Foreign Policy magazine thinks Manmohan Singh is one of the 12 most powerful Indians. It would be a terrible commentary on our state of affairs if, as prime minister, he weren’t on that list. That said, most Indians today are disillusioned to see their PM not deploy some of that attributed power to arrest the gangrene that has eaten into effective governance. Few commentators or intellectuals defend the PM.
One of the fiercest criticisms of the PM is how he has done little to prevent, if not directly cause or abet, the atrophy of autonomous institutions. The recent accusation that the cbi’s report into Coalgate was doctored to keep the stain from besmirching the PMO is just another example. “It started with the appointment of Navin Chawla, someone described by the Shah commission as a ‘tyrant’ and someone totally obnoxious from the democratic point of view, as the election commissioner. Then came the attempted appointment of a tainted P.J. Thomas as the CVC. Now there is talk that he will appoint someone pliable as the new CAG,” says Delhi-based commentator Arkalgud Surya Prakash. “I will give him zero out of 10 when it come to safeguarding the independence of institutions. We have to do a lot of repair work after he leaves.”
|“The PM must provide political leadership at critical times, not silence when a response is needed. This doesn’t help towards a positive conclusion on him.” B.R.P. Bhaskar, Trivandrum-based commentator||“With Manmohan, the bureaucracy has become stronger and...the government too. In that sense, he represents the rise of the executive and the decline of Parliament.” Ranabir Samaddar, MCRG, Calcutta|
|“His greatest flaw has been mistaking personal morality for constitutional morality. Can one man’s integrity save the government from scams and cover up venality?” Niraja Gopal Jayal, Professor, JNU||“While he had political cover in 1991, support for his policies was lacking in UPA. An honest, knowledgeable PM can’t deliver decisively without political clarity.” Barun Mitra, Director, Liberty Institute|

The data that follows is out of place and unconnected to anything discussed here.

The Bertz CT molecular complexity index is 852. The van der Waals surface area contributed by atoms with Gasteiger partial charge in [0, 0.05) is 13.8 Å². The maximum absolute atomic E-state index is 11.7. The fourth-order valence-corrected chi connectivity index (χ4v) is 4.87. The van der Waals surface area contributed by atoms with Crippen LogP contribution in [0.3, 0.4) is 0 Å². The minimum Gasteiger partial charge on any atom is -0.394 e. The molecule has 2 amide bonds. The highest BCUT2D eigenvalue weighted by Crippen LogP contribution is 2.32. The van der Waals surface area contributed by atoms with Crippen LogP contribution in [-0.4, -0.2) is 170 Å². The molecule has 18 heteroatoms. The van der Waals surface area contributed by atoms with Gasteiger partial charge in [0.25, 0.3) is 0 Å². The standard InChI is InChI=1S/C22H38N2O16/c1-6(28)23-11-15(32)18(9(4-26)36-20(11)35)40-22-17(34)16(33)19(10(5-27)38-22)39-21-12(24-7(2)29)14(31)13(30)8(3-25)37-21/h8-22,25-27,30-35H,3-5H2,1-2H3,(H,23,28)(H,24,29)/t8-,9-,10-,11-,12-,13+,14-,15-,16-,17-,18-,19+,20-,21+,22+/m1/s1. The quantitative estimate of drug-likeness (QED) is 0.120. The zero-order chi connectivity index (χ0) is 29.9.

|“People thought he’d represent globalisation with a human face, but he has been negligent of the abject condition of the poor. He represents Congress landlordism....” C. Lakshmanan, Associate professor, MIDS||“What good is his personal integrity when he is messing up with the entire system? His softness of speech and manner shouldn’t be mistaken for integrity.” A. Surya Prakash, Political commentator|
|“He has undone old institutional checks and balances, like allowing his cabinet committee on development and disinvestment to overrule the environment ministry.” Akhil Ranjan Dutta, Assoc Prof, Gauhati Univ||“Though the failure of UPA-II is more systemic, due to lack of equation between allies, he failed to prevent crony capitalism. He is not a very strong person.” G. Gopakumar, Prof emeritus, Kerala Univ|
When he came in as PM in 2004, Manmohan rode the crest of public support for someone ‘clean’ to tidy up politics. That idealism has dissipated. It has made way for infectious scepticism, with scams and crises cropping up with frightening regularity—all under his watch and with him evidently doing little to assert his authority to rein in erring colleagues.
The disillusionment runs particularly deep in Assam, from where he has been elected to the Rajya Sabha, and for which people expect the PM to use his authority to help solve some of the state’s many crises. “Whether acting on the concerns of Assamese over the construction of the Lower Subansiri dam in Arunachal Pradesh, effective management of floods, removal of afspa and supporting civil society-led peace efforts with ulfa, Manmohan has done little,” says Akhil Ranjan Dutta, associate professor of political science at Gauhati University.
While people concede that Manmohan has not been personally implicated, the heat of probes into the Coal and 2G scams, they say, hover dangerously close to the PM. Moreover, his defence of A. Raja and the fact that he, as Union coal minister, failed to prevent the great plunder have helped little to redeem his image. “He is definitely...unparalleled as an economist, but as a politician he has played no role in controlling his colleagues. He left the managerial aspect to Sonia Gandhi,” says G. Gopakumar, emeritus professor at Kerala University. C. Lakshmanan, assistant professor, Madras Institute of Development Studies, adds, “He made no attempts to assert himself as the person holding the PM’s high office. Instead, he has maintained strategic silence on important issues.”
Manmohan did speak up at times after criticism for his silence. His delayed reaction to the December gangrape in Delhi, coupled by his “Theek Hai” gaffe, seem to lend credence to the argument proferred by many—that he’s out of touch with popular sentiment. Public mood is reflected when Mumbai University political science professor Surendra Jondhale says, “He is not a political animal. He does not have a mass base, neither does he have a strong political acumen. This is probably why he can’t understand the political momentum of the country.”